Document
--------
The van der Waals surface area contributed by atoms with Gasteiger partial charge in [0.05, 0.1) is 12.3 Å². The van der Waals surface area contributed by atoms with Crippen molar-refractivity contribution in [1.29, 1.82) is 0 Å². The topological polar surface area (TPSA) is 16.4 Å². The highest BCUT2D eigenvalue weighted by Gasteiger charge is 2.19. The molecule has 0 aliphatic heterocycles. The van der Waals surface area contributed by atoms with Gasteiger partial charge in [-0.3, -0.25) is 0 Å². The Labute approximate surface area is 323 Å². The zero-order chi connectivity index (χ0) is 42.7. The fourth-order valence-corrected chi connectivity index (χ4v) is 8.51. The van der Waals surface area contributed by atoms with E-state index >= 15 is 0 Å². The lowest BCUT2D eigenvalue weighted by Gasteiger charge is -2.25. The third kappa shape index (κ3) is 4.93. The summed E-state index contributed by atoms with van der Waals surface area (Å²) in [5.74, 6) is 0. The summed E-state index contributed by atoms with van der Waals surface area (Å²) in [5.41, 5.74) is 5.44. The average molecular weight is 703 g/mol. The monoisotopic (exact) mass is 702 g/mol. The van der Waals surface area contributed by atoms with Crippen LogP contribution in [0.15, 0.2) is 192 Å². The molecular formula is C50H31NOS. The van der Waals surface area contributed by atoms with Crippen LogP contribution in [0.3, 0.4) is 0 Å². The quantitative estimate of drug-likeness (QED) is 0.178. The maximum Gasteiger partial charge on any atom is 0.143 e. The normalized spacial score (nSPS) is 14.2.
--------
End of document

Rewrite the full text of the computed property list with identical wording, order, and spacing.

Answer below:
The van der Waals surface area contributed by atoms with Gasteiger partial charge in [0.05, 0.1) is 12.3 Å². The van der Waals surface area contributed by atoms with Crippen molar-refractivity contribution in [1.29, 1.82) is 0 Å². The topological polar surface area (TPSA) is 16.4 Å². The highest BCUT2D eigenvalue weighted by Gasteiger charge is 2.19. The molecule has 0 aliphatic heterocycles. The van der Waals surface area contributed by atoms with Gasteiger partial charge in [-0.3, -0.25) is 0 Å². The Labute approximate surface area is 323 Å². The zero-order chi connectivity index (χ0) is 42.7. The fourth-order valence-corrected chi connectivity index (χ4v) is 8.51. The van der Waals surface area contributed by atoms with E-state index >= 15 is 0 Å². The lowest BCUT2D eigenvalue weighted by Gasteiger charge is -2.25. The third kappa shape index (κ3) is 4.93. The summed E-state index contributed by atoms with van der Waals surface area (Å²) in [5.74, 6) is 0. The summed E-state index contributed by atoms with van der Waals surface area (Å²) in [5.41, 5.74) is 5.44. The average molecular weight is 703 g/mol. The monoisotopic (exact) mass is 702 g/mol. The van der Waals surface area contributed by atoms with Crippen LogP contribution in [0.15, 0.2) is 192 Å². The molecular formula is C50H31NOS. The van der Waals surface area contributed by atoms with Crippen LogP contribution in [0.3, 0.4) is 0 Å². The quantitative estimate of drug-likeness (QED) is 0.178. The maximum Gasteiger partial charge on any atom is 0.143 e. The normalized spacial score (nSPS) is 14.2.